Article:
This case is interesting for a variety of reasons including, but not limited to, the following:
1. First, the ASC alleged that Lambert traded with knowledge of a material fact that had not been generally disclosed even though the parties had just commenced discussions, had not even discussed terms yet and were not at the point where either party would have reasonably concluded that a binding agreement was either imminent or probable. While most industry participants do not agree with that interpretation of the law, it is interesting to note where the ASC wanted to draw the line in this case and that the ASC was willing to pursue charges against Lambert based on their position. It is also interesting to ponder whether or not the ASC would have considered the expression of interest to be a material fact, and therefore this case, had Daylight not actually eventually entered into an agreement with SIPC.
2. Because the case was settled before a hearing could be held and a decision made, the ASC did not in fact establish that the Daylight/SIPC discussions were at the point of being a material fact at the time Lambert made his trades. But again it is interesting to note that the ASC was suggesting that in putting forth charges in the first place and seems to be reaffirming their position with the statements they made at the time of announcing the settlement agreement with Lambert.
3. In the settlement agreement, Lambert did not admit to trading with knowledge of material information that had not been generally disclosed (perhaps to insulate himself from claims from other investors) and the ASC did not insist upon him doing so (perhaps because they knew that they would have a difficult time establishing that fact).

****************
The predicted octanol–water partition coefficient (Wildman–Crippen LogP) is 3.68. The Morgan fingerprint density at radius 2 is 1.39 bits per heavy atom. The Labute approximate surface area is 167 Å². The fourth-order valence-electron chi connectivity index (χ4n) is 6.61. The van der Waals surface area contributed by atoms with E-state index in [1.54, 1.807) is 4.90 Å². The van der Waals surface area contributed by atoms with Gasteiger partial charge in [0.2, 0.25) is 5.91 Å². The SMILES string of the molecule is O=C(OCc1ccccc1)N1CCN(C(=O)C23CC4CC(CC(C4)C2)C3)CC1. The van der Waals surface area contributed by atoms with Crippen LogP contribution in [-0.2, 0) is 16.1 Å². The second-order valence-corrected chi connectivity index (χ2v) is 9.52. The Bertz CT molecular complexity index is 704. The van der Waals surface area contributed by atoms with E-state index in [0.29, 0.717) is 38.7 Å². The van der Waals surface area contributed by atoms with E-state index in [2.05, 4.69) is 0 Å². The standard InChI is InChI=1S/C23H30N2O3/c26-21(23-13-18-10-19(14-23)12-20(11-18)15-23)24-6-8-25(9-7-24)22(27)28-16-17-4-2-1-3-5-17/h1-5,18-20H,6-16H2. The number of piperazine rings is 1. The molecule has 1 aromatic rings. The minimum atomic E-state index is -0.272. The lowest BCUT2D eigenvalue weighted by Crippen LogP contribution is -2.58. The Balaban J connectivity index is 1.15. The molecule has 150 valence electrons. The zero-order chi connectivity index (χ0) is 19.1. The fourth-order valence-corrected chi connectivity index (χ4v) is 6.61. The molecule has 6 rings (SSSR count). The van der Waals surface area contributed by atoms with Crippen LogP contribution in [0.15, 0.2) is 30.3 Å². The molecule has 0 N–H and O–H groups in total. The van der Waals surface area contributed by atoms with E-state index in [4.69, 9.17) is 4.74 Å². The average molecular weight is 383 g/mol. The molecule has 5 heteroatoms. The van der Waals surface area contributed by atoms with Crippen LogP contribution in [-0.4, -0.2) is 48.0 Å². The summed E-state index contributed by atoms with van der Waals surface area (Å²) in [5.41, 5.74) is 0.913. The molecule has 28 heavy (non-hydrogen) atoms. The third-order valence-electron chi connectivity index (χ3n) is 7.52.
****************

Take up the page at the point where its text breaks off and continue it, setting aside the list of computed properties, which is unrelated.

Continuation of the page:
4. Regardless of the validity of the ASC position, Lambert agreed to settle rather than make the ASC prove its allegations against him (perhaps to save the time and cost of the hearing and the uncertainty with respect to whatever decision might be made).
5. Given its statements and those it required Lambert to make in the settlement agreement, the ASC may be asserting the position that there is a greater burden on directors and officers than others to simply refrain from trading when in knowledge of material facts that have not been generally disclosed but rather than they must, in the public interest, err on the side of caution when trading and the ASC will use its “public interest” powers to prosecute those that do not.
The bottom line: Regardless of whether or not the position of the ASC in the Daylight case is accurate, if there is any question as to whether or not the information you have constitutes a “material fact”, err on the side of caution and refrain from trading or risk the wrath of the securities regulators (which can be expensive even if you are not wrong).
Invitation for Discussion:
If you would like to discuss any aspect of the insider trading rules, or any other securities law related matter, please do not hesitate to contact one of the lawyers in the “Business Law” group at Linmac LLP.
Note that the foregoing is for general discussion purposes only and should not be construed as legal advice to any one person or company. If the issues discussed herein affect you or your company, you are encouraged to seek proper legal advice.